[3.4] In an especially intriguing passage, speaking of a fictional character, Lamarque and Olsen state, "In the fiction, for her fellows, she is a person, an actual flesh-and-blood human being" (2002:87). Thus, within a story, the characters regard other characters and objects in the story as real, although for us, the audience, they are in fact fictional. Harry Potter is fictional to us, but to Ron and Hermione, he is quite real; Hogwarts School of Witchcraft and Wizardry is fictional to us, but to its students, it is their home (note 4). And, most important for the topic at hand, from the perspective of the other students at Hogwarts, Blaise Zabini is a real person.

4. Who is Blaise Zabini?

[4.1] Blaise Zabini is mentioned briefly in chapter 7 of Sorcerer's Stone as a student who is sorted into Slytherin by the Sorting Hat. No description is offered of this character, who does not appear in the books again until chapter 7 of Half-Blood Prince. Even Blaise Zabini's gender is undefined, although famous historical bearers of the name have been male (note 5). This indeterminacy presents a problem for readers. In their discussion of fictional characters, Lamarque and Olsen observe that "if a name were to be introduced in a fiction without any descriptive support a reader would not be able to make sense of sentences (in the fiction) using the name nor be able to make-believe that the name has a reference" (2002:84). This appears to be exactly what has happened here: lacking a description by the author, readers have no clear mental picture of Blaise Zabini.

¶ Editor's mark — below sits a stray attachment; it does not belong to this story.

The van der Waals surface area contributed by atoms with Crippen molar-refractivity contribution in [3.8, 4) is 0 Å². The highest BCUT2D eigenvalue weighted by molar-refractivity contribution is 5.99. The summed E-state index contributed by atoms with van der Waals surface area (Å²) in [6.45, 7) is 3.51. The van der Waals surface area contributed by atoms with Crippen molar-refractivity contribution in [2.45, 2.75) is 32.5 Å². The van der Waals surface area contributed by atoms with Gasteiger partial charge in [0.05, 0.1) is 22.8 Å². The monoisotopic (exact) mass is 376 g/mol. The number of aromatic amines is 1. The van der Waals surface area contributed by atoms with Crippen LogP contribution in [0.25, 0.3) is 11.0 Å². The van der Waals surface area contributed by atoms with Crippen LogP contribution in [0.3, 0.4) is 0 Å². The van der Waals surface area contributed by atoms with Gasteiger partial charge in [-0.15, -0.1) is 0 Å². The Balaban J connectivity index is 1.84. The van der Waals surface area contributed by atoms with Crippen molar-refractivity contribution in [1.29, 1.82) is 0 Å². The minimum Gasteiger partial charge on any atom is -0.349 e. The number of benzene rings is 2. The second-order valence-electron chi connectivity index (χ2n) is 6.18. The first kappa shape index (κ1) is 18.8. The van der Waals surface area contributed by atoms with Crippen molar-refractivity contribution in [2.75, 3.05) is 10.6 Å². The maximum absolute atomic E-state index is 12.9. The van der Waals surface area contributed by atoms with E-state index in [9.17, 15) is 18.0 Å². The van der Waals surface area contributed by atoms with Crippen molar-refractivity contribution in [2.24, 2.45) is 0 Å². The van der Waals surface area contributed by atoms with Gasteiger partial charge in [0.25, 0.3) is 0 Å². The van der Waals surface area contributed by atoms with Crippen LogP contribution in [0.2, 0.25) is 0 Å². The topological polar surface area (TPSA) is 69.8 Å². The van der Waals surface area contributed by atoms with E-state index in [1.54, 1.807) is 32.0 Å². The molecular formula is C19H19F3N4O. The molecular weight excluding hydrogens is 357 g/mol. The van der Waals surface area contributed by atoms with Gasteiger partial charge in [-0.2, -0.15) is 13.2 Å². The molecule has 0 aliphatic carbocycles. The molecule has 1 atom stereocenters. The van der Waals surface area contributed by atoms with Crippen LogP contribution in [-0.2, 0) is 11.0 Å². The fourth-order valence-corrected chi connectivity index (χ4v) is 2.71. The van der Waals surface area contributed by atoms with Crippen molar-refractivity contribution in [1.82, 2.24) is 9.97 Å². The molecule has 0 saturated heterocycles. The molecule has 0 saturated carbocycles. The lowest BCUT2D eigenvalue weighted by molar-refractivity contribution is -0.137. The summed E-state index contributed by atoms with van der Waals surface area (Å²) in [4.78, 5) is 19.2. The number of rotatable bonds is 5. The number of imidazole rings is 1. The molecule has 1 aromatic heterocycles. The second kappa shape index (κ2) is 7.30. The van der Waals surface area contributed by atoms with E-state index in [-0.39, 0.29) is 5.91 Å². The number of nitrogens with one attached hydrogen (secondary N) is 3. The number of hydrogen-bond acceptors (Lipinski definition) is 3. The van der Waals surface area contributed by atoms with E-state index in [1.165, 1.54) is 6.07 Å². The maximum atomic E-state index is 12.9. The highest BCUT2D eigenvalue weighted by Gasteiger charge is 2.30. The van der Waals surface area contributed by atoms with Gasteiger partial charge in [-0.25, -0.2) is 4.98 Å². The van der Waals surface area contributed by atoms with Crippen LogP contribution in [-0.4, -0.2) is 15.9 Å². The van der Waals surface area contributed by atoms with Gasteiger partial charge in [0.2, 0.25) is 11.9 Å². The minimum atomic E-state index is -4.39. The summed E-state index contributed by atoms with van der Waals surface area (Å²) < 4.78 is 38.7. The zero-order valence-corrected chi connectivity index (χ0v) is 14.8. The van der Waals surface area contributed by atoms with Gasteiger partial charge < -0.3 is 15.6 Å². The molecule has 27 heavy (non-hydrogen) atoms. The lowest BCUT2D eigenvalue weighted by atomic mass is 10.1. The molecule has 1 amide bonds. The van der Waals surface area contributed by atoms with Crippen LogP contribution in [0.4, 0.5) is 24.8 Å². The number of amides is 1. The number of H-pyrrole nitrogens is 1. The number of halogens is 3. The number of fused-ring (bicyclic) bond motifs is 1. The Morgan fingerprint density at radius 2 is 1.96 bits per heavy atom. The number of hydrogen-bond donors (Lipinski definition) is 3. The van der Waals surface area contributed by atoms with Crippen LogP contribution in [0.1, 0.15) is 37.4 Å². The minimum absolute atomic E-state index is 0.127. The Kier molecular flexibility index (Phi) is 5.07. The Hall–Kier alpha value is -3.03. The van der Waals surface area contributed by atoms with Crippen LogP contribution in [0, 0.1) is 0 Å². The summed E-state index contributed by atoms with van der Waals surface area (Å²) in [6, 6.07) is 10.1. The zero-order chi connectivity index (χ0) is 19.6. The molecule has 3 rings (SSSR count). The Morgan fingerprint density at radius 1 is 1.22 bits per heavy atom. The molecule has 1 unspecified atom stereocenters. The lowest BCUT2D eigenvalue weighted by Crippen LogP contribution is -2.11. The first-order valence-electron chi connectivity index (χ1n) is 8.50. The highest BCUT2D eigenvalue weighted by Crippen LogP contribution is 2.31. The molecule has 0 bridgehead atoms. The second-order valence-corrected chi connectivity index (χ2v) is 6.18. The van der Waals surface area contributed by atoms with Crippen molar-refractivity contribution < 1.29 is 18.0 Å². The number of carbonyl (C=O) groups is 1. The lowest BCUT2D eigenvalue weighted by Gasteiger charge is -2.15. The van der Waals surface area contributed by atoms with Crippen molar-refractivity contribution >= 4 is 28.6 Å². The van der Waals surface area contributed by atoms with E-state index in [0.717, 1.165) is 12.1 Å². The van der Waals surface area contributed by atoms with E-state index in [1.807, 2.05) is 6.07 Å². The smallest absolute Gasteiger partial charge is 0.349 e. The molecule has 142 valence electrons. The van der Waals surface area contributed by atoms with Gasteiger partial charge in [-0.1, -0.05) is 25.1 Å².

[4.2] On the other hand, this indeterminacy also offers readers the opportunity to fill in the blank for themselves. According to this theory, as part of their collaborative role in the social practice of fiction, "readers 'fill in,' or just take for granted, an enormous amount of detail which is not explicitly given…Much of the pleasure of reading fiction derives from the imaginative 'filling in' of character and incident" (2002:89). The reader does not supplement willy-nilly; Lamarque and Olsen argue that the customary practice of fiction requires that the filling in be "authorized," that is, governed by a number of clues furnished by the author as well as external clues such as conventions associated with the author's choice of genre (2002:89–90). Readers of the Harry Potter series could safely assume from the context in which Blaise Zabini appears in Sorcerer's Stone that the character was a young person with some magical ability. Moreover, given that the series fell into the genre of children's fantasy rather than genres such as the cold war thriller, the science fiction novel, or the police procedural, Blaise Zabini was unlikely to turn out to be a communist spy, a cyborg from the future, or a serial murderer. Until the publication of the sixth book in the series, however, other details were left to the modified discretion of the individual reader. One paratextual factor that would somewhat inhibit the filling-in process for readers of the first five books in the series, prior to the publication of the sixth, was the knowledge that further books were yet to come, and any details formulated by the reader might turn out to be contradicted later on by the author (note 6).